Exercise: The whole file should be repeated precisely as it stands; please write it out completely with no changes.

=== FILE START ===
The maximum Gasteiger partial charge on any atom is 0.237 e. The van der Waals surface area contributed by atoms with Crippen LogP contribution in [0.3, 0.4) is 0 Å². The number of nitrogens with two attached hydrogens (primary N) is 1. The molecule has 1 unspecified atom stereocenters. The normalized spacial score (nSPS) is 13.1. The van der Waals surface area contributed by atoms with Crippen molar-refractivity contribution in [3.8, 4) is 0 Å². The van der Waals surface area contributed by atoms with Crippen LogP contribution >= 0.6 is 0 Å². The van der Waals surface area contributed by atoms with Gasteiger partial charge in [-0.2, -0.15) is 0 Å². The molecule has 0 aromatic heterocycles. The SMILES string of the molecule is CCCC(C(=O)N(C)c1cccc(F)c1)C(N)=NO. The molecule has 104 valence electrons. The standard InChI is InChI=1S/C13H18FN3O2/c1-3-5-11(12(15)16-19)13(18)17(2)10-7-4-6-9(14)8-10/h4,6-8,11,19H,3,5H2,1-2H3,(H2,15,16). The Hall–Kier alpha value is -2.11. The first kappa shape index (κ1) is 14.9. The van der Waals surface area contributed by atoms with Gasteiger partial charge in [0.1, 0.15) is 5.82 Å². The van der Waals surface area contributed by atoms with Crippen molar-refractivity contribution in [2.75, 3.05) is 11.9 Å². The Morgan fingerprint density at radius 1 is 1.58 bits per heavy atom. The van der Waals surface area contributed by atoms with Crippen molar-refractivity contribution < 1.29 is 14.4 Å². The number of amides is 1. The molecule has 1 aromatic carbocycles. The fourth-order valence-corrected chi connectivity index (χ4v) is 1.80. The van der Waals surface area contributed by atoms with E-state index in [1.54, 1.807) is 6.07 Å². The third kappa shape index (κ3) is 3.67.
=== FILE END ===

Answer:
The maximum Gasteiger partial charge on any atom is 0.237 e. The van der Waals surface area contributed by atoms with Crippen LogP contribution in [0.3, 0.4) is 0 Å². The number of nitrogens with two attached hydrogens (primary N) is 1. The molecule has 1 unspecified atom stereocenters. The normalized spacial score (nSPS) is 13.1. The van der Waals surface area contributed by atoms with Crippen molar-refractivity contribution in [3.8, 4) is 0 Å². The van der Waals surface area contributed by atoms with Crippen LogP contribution >= 0.6 is 0 Å². The van der Waals surface area contributed by atoms with Gasteiger partial charge in [-0.2, -0.15) is 0 Å². The molecule has 0 aromatic heterocycles. The SMILES string of the molecule is CCCC(C(=O)N(C)c1cccc(F)c1)C(N)=NO. The molecule has 104 valence electrons. The standard InChI is InChI=1S/C13H18FN3O2/c1-3-5-11(12(15)16-19)13(18)17(2)10-7-4-6-9(14)8-10/h4,6-8,11,19H,3,5H2,1-2H3,(H2,15,16). The Hall–Kier alpha value is -2.11. The first kappa shape index (κ1) is 14.9. The van der Waals surface area contributed by atoms with Gasteiger partial charge in [0.1, 0.15) is 5.82 Å². The van der Waals surface area contributed by atoms with Crippen molar-refractivity contribution in [2.75, 3.05) is 11.9 Å². The Morgan fingerprint density at radius 1 is 1.58 bits per heavy atom. The van der Waals surface area contributed by atoms with Crippen molar-refractivity contribution < 1.29 is 14.4 Å². The number of amides is 1. The molecule has 1 aromatic carbocycles. The fourth-order valence-corrected chi connectivity index (χ4v) is 1.80. The van der Waals surface area contributed by atoms with E-state index in [1.54, 1.807) is 6.07 Å². The third kappa shape index (κ3) is 3.67.